The publishers of ICV were the core of a group of some 30 black activists who had organized themselves into an informal study/action group. Most of their time was spent exploring how revolutionary ideas might be implemented in their places of work. One of the most respected members of this group was General Gordon Baker, who was then working at Dodge Main, an assembly plant of Chrysler Corporation. Baker’s radical background was extensive. He had been part of RAM, the Capital study group, UHURU, and the group that visited Cuba in 1964. In 1966, along with Glanton Dowdell and Rufus Griffin, he had been charged with carrying concealed weapons to a disturbance on the east side of Detroit. He and Dowdell had been convicted and placed on five years probation.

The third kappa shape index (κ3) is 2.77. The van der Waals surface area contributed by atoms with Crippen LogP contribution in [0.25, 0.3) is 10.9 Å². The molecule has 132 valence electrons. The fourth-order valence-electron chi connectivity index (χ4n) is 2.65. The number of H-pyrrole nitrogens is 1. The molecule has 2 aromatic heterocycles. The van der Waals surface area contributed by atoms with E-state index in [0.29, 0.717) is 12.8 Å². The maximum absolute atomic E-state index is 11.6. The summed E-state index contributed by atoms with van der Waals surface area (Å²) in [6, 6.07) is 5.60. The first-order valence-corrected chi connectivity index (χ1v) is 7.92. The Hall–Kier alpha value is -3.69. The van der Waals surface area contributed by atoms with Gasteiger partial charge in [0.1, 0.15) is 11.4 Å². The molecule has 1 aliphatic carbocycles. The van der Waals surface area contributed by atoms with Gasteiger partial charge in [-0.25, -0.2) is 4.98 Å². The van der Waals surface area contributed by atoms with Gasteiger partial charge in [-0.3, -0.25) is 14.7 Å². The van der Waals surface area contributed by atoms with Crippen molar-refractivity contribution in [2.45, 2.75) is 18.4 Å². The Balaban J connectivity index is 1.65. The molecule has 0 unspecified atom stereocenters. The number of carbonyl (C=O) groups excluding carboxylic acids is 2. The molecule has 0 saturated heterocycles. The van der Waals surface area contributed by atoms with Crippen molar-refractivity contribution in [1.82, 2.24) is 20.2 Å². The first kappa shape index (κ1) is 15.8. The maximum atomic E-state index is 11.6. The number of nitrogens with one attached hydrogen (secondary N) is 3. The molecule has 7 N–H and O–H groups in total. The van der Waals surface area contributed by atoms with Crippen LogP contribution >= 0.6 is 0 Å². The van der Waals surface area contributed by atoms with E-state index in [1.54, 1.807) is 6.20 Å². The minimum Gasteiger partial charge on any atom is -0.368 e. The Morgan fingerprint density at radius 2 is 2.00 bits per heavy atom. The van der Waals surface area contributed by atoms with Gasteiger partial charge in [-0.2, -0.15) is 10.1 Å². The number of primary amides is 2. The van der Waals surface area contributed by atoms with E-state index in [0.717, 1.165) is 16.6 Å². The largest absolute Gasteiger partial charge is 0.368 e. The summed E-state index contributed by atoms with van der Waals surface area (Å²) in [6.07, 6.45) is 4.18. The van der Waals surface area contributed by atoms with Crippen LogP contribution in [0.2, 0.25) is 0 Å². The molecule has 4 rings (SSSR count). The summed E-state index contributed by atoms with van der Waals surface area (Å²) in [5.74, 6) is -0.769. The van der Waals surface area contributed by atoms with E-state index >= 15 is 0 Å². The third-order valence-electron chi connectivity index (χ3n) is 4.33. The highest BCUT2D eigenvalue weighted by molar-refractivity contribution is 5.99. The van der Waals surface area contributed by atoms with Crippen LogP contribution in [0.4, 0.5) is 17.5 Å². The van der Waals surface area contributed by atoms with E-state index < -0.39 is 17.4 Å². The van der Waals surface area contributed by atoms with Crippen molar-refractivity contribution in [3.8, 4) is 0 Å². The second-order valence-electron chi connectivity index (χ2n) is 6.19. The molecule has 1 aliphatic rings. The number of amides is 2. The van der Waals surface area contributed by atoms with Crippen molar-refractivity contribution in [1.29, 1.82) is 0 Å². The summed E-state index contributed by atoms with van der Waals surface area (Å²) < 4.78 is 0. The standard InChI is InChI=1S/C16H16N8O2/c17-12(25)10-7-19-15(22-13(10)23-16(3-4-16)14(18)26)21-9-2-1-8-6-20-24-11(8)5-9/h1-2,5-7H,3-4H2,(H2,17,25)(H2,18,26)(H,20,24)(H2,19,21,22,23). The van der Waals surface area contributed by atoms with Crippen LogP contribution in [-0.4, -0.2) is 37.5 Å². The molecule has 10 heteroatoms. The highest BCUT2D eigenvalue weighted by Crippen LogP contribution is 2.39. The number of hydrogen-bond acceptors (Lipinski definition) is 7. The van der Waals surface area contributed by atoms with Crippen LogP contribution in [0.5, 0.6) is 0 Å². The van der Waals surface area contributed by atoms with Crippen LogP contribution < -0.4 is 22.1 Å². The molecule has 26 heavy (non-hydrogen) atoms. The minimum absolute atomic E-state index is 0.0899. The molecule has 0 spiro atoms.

Baker was a powerfully built and amiable man who had often expressed his revolutionary views at work and in the streets, only to find them rejected as too militant. By the spring of 1968, the mood of workers had shifted. Mike Hamlin, another of the key figures at ICV, recalled the situation in an interview given to the authors on August 24, 1972: “Gradually he [Baker] began to pull together a group of workers who began to meet in the offices of the Inner City Voice. Usually, General and I would meet with them late at night…One of the key persons in the plant was Ron March. It took him a long time to move to understanding that conditions in the plant were related to what was happening in Vietnam. Eventually he came to a sound analysis and with the rest of the group of workers decided to start agitation at Dodge Main.”